Tanzania

Tanzaniahhh as we like to call it – our favorite country in East Africa.  The people are friendly, the countryside is beautiful and sparsely populated, and there are even long stretches of (!) FLAT GROUND…  After reading Singida, we stuck to dirt roads to get away from what little traffic there was, and aside from a run-in with some tse-tse flies (don’t take the road from Kwa Mtoro to Kondoa!) we never had any problems.

We were biking in Tanzania in March and April 2010, which should have been the long rainy season, though we were dry for most of the ride, and when the rain came it tended to be either a sort of long gray drizzle or a big thunderstorm in the afternoon.  It was invariably hot though, and we had to take some serious anti-sunburn measures for this leg of the trip.

Route:  We entered from Rwanda at Rusumu falls with no problems.  The road was nicely paved from there through Kahama all the way to Singida.  From Singida we took a dirt stretch to Kwa Mtoro and on to Kondoa (tse-tse flies!) and then crossed the Maasai Steppe to Handeni, Mkata, Msata, Bagamoyo, and Dar es Salaam.

Road:  When the road is paved, it is usually pretty good – the trick in Tanzania is just that most roads aren’t paved; even in cities like Dar es Salaam, dirt roads abound, and dirt roads in Tanzania can be pretty brutal.  Mostly the problem is sand, which can drift over roads and become almost a foot deep in places so there is no choice but to push.  The locals will surely be there pushing alongside you though (personal car ownership is rare in most of Tanzania, and so road traffic is relatively light), so there is nothing for it but to just suck it up and smile when you hear “Pole za safari…” (“Sorry for your travels”) from everyone you pass.

Dogs:  We saw more dogs here than in the rest of the region, but they were invariably timid and gave us no trouble.

Food:  Wali na maharage (beans and rice) is all there is in many rural areas, so whether you’re a vegetarian or not, it’s a useful phrase to learn.  It can be served with a small side of vegetables or with pili-pili sauce and be quite good actually – if you like rice you’ll have an easy time here: Tanzanians make good rice.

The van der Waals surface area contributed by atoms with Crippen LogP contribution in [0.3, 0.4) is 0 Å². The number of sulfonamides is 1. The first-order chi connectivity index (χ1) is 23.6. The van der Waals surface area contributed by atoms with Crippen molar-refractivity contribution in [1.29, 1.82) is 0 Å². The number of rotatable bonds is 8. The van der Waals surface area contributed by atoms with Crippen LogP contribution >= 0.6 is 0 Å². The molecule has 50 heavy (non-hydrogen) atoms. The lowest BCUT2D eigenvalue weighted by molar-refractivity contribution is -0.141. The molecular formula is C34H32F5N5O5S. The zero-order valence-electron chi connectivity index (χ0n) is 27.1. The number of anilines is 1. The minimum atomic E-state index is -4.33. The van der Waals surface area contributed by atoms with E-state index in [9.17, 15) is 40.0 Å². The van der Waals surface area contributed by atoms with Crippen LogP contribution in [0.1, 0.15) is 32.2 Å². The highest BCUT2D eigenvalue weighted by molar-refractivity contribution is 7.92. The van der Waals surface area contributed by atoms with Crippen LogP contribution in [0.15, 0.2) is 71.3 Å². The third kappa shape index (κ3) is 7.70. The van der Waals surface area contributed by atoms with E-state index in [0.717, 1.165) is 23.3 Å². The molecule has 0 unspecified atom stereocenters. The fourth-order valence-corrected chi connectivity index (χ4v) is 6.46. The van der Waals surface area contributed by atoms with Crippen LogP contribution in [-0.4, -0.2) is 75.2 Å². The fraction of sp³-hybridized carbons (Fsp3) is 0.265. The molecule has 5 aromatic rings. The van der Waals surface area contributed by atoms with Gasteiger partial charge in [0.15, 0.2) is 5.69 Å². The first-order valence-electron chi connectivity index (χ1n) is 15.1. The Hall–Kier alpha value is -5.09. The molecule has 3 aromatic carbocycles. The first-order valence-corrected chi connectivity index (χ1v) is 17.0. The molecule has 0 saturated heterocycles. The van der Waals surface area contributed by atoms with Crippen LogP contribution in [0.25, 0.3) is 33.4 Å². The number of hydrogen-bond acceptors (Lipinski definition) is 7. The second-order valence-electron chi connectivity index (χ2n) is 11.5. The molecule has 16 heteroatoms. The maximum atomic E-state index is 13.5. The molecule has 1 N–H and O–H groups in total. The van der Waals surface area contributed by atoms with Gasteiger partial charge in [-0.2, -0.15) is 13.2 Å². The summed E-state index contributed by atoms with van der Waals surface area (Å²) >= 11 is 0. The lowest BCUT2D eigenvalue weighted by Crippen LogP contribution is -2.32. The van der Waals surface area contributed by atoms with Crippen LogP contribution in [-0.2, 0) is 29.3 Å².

For breakfast, it is the same chapati (flat-bread) and mandazi (nonsweet doughnuts) as in the rest of the region, though Tanzanian mandazi seemed to us notably sweeter and lighter than in other countries.  Maybe we had just gotten used to it all by then though.

The real pinnacle of Tanzanian cuisine is chipsi na mayai (french-fries and eggs), a sort of omelet with french fries that will certainly help you meet your daily calorie intake.  Unfortunately, it’s only really available in cities.  In rural areas, though most towns have some sort of cafe, they may only serve mandazi and chapati – even wali na maharage can be a stretch.

Sleeping:  We succeeded in doing some bush camping in western Tanzania, but sometimes this was kind of pushing it – even in places that look uninhabited, there is always a house or a field and always someone who will come by your tent just as you are trying to hide.  Still, Tanzanians are so relaxed around foreigners that even when we were seen and dozens of people probably knew where we were camping, we had no trouble, we were left in peace.  Still, we always made sure to have the tent down early and to be on the road by sunrise.

Guesthouses are the more practical option in rural areas, and most decent-sized towns have them.  The price is usally 3,000 shillings the night (1.5 euros) for a double, and while sometimes they can be surprisingly clean and airy and quiet, other times they are rat and cockroach infested hell-holes.  In larger towns, there are often quite descent hotel rooms available, and we found ourselves regularly in rooms the size of our apartment in Brussels, including a TV, air conditioner, private bathroom, hot water, and a mousquito net for just 10,000 shillings (about six euros).

Things shouted at us along the road:  “Karibu!” (Welcome!) should be the national slogan as far as we’re concerned.  That was the most common phrase, combined with any one of the hundreds of ways Tanzanians seem to have of saying ‘hello’ (Jambo, Hujambo, Hatujambo, Mambo, Habari yako, Habari zenu, Habari gani, Habari za safari, Pole za safari, Shikamoo, Salamaa…).  There wasn’t so much shouted in English actually – every bit of Kiswahili you can pick up before you go will stand you in good stead along the road.

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